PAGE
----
Dishonest builder's 'CV of lies' blags top NHS positions

Dishonest builder's 'CV of lies' blags top NHS positions

News that a builder faked multiple university-level qualifications to land several top NHS jobs should spark HR departments into checking their employees' credentials to ensure both customer and staff safety.

Jon Andrewes, from Devon, referred to himself as a Doctor and put fake PhDs on his CV, as he blagged his way to becoming Chairman of two NHS Trusts and a hospice – Plymouth Herald reports.

Further lies on Andrewes’ CV included: a first-class degree; a masters; and employment at the Home Office – a position he would have taken at just 16-years-old, if it were true.

Amazingly, Andrewes kept up the con for over a decade, as his first top-level position was in 2004. It was not until 2016 that NHS bosses discovered that his impressive cross-sector credentials were faked.

Appearing at Exeter Crown Court, Andrewes pleaded guilty to charges of dishonesty, false representation and making a financial gain from false representation. He was handed concurrent two-year sentences for his crimes.

Surprisingly, Andrewes’ defence lawyer claimed that former colleagues provided Andrewes with glowing references: calling him “dedicated”, “respected” and “honest”.

The court also heard that, whilst Andrewes performance was sometimes unsatisfactory, he wasn’t actively damaging in his role.

Andrewes' real working life saw him employed as a Probation Officer, builder and social worker.

Yet, incredibly, the builder-turned-NHS-boss beat off over 100 candidates to become Chair of Royal Cornwall Hospital Trust in 2015 – previously earning circa £1million over a ten-year period of lies.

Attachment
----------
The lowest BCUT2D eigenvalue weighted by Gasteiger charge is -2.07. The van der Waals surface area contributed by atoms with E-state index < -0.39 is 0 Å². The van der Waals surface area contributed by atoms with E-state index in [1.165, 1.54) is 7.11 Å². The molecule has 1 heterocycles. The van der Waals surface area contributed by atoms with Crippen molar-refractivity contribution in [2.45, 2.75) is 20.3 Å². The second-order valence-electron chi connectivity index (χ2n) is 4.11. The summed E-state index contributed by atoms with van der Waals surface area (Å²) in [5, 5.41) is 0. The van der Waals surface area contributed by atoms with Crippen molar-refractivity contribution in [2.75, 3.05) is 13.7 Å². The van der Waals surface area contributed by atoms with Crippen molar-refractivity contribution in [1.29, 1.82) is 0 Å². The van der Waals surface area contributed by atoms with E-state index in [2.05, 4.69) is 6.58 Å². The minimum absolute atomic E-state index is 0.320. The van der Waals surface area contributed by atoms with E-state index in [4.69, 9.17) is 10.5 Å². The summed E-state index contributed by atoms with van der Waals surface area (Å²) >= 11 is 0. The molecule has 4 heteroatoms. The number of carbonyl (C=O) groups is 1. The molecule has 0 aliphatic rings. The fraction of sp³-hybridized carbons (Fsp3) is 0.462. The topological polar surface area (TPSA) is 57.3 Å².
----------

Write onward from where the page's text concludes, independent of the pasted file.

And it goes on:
He also secured positions as Chairman of Torbay NHS Care Trust and CEO of St Margaret’s Hospice.

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For HR departments, the risks posed by candidates with dishonest CVs can be several-fold.

Two years ago, bosses at The Cash Generator in Edinburgh were robbed of £130,000 by a man with false accountancy credentials, whilst research by the Risk Advisory Group found that one candidate lied about working abroad to cover-up prison time for drug offences. Potentially this could have put colleagues at risk.

Michael Whittington, Head of Employee Screen at the Risk Advisory Group, said: “Some discrepancies may be genuine slip-ups, but others are deliberate attempts by jobseekers to deceive employers in order to get ahead."

Last year, stats from CareerBuilder revealed that 56% of employers have found a lie on a résumé, with Millennials the worst offenders. Candidates who were aged between 25- and 32-years-old accounted for 38% of all CV discrepancies.

Check out the five worst CV lies here.

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Comments (1)

  • Sir
    Tue, 7 Mar 2017 1:32pm GMT
    For most jobs, qualifications are unimportant (medics, accountants and a few others aside) - it's a matter of 'Can you do the job (safely, competently etc) ?'. What bothers me here in the Andrewes case is that it took 12 years for him to get rumbled and his performance was described as sometimes unsatisfactory - what, only sometimes ? Who passed him in probation ?
    It only goes to prove that there's a lot of 'witch doctor' syndrome around many jobs, with all sorts of qualifications and experience being cited as necessary, when in reality any Tom, Sue or Harriet with an ounce of gumption can make a decent stab at it and earn a 6 figure salary into the bargain.
    The employer is the fraud here for suggesting a list of job 'requirements' that aren't really requirements at all.
    .............. and we wonder why there is a 'glass ceiling'.

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